CUSSETA, Ga. (AP) — In a case that went unsolved for four decades, a grand jury in Georgia indicted an inmate on murder charges in the 1982 killing of a young Army soldier found fatally shot by a roadside weeks after she was last seen leaving her barracks.
Authorities announced that a grand jury in rural Chattahoochee County near the Georgia-Alabama line indicted 64-year-old Marcellus McCluster, already serving a life sentence for murder in an unrelated case, in the slaying of Rene Dawn Blackmore 40 years ago.
The 20-year-old woman was an Army private stationed at Fort Benning when she vanished in April 1982. Her wallet and sweater were discovered almost a month later beside a road near Cusseta, a few miles from the Army post.
A second month passed before Blackmore’s body was found off a logging road a few miles away. Investigators determined she had been killed by a shotgun blast.
Georgia Bureau of Investigation Director Vic Reynolds told a news conference Thursday that McCluster had been indicted March 28. He is scheduled to be arraigned in a Chattahoochee County court April 25, the Ledger-Enquirer of Columbus reported.
Blackmore’s mother, Donna Reitman, said in a statement that her daughter was a “focused young woman” who “loved laughing and having fun with friends.”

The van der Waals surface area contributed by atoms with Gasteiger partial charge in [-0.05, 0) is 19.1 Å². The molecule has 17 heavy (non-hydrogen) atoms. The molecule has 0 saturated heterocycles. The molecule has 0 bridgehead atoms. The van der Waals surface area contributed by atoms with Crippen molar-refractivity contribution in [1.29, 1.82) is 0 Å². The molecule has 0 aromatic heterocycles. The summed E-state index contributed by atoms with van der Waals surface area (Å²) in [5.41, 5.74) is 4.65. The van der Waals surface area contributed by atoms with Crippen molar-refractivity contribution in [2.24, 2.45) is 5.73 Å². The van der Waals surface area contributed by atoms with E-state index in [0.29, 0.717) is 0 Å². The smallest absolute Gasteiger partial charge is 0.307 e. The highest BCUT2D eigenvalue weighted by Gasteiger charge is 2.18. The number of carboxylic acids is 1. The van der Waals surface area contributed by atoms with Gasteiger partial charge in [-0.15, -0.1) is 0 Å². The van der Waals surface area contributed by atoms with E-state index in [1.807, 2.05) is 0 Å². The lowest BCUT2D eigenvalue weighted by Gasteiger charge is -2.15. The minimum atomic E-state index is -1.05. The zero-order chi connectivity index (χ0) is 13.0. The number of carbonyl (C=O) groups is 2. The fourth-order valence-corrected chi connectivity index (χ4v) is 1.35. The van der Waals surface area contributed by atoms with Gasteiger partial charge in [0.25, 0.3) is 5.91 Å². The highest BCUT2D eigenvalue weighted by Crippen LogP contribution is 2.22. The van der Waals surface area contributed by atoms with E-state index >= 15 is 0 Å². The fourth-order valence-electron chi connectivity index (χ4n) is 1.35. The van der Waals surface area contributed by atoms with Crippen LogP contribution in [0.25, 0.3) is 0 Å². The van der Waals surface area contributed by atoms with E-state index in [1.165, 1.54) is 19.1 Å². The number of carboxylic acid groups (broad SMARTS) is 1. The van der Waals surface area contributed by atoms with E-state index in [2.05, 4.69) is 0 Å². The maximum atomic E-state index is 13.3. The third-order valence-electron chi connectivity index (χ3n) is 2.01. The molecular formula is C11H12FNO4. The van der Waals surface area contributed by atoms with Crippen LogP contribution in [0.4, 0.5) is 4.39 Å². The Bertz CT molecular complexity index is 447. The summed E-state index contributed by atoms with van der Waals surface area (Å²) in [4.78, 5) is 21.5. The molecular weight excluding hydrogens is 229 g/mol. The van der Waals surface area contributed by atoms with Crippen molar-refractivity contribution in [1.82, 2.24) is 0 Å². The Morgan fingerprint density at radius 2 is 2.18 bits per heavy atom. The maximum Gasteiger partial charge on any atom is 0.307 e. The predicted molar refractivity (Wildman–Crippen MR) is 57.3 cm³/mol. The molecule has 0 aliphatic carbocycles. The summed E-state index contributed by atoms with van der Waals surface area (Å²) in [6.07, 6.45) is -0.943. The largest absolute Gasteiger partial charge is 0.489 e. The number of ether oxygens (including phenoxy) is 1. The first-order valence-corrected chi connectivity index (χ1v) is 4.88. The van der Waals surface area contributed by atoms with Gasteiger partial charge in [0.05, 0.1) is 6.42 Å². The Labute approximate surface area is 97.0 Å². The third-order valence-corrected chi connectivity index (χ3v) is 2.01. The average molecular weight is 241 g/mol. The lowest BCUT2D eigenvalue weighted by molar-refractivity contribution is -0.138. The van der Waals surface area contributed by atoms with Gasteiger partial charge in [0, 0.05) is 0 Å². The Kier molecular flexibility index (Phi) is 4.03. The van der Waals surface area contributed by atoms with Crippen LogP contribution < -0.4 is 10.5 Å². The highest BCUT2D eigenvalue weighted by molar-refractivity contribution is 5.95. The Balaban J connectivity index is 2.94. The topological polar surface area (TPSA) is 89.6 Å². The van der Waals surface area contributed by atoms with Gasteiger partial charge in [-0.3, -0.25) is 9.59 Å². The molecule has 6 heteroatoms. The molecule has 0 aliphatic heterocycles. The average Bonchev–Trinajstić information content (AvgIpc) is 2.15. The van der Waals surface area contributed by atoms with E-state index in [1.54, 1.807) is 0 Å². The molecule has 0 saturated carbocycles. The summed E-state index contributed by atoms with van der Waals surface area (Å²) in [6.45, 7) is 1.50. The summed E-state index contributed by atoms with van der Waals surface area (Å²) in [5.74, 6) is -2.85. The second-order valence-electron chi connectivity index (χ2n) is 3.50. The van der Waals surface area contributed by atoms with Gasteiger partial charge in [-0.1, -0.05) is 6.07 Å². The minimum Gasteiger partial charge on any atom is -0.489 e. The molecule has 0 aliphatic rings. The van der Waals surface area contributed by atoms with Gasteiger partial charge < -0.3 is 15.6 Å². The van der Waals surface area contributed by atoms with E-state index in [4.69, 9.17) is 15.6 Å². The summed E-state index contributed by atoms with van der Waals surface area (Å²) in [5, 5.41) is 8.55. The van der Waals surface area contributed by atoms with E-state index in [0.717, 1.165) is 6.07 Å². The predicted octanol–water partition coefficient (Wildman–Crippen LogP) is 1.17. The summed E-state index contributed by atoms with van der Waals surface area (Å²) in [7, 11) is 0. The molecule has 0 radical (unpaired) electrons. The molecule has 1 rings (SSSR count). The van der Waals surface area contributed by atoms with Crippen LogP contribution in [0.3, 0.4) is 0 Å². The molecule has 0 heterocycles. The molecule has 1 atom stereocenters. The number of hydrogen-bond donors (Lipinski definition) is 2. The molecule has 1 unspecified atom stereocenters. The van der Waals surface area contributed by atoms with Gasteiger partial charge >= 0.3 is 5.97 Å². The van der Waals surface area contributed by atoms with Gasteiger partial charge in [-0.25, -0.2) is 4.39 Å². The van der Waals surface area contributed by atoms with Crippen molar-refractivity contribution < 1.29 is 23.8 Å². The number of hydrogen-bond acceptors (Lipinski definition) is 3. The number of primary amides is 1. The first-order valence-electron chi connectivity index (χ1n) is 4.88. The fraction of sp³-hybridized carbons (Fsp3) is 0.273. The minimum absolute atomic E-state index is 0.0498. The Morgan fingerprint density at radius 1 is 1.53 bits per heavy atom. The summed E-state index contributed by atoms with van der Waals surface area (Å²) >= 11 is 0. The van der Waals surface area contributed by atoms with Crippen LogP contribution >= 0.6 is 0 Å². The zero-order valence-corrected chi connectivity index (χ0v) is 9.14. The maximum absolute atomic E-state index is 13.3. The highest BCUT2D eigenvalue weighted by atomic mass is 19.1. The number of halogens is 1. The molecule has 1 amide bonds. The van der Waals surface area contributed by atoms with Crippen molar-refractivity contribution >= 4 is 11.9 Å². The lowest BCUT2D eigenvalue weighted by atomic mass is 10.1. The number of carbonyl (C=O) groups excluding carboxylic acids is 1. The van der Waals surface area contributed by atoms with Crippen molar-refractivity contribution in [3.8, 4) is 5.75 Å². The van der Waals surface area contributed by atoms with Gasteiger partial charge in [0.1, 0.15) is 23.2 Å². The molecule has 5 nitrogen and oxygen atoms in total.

“I have lived these 40 years always feeling the pain her absence causes,” Reitman said. “And believing no one outside of her family and friends even cared. It is with a grateful heart that on March 28, 2022, this belief was shown to be untrue.”
McCluster is charged with felony murder and malice murder in Blackmore’s death. He’s already serving a life sentence for a murder conviction stemming from an unrelated 1983 slaying in Stewart County. It was not immediately known if McCluster had an attorney representing him.
Reynolds said GBI agents and Army criminal investigators had identified McCluster as a possible suspect within a year after Blackmore was killed, but the initial case stalled.
The investigation gained new life in 2020 after the GBI formed a cold case unit made up of retired agents. Blackmore’s killing became the focus of the new unit’s initial efforts, Reynolds said.
Jennings White was the original GBI agent assigned to Blackmore’s death and he assisted the cold case unit’s investigation. He said he never forgot about Blackmore and knew her killing could be solved.
“I’m just so glad that I’m able to see the whole thing turn around,” White said.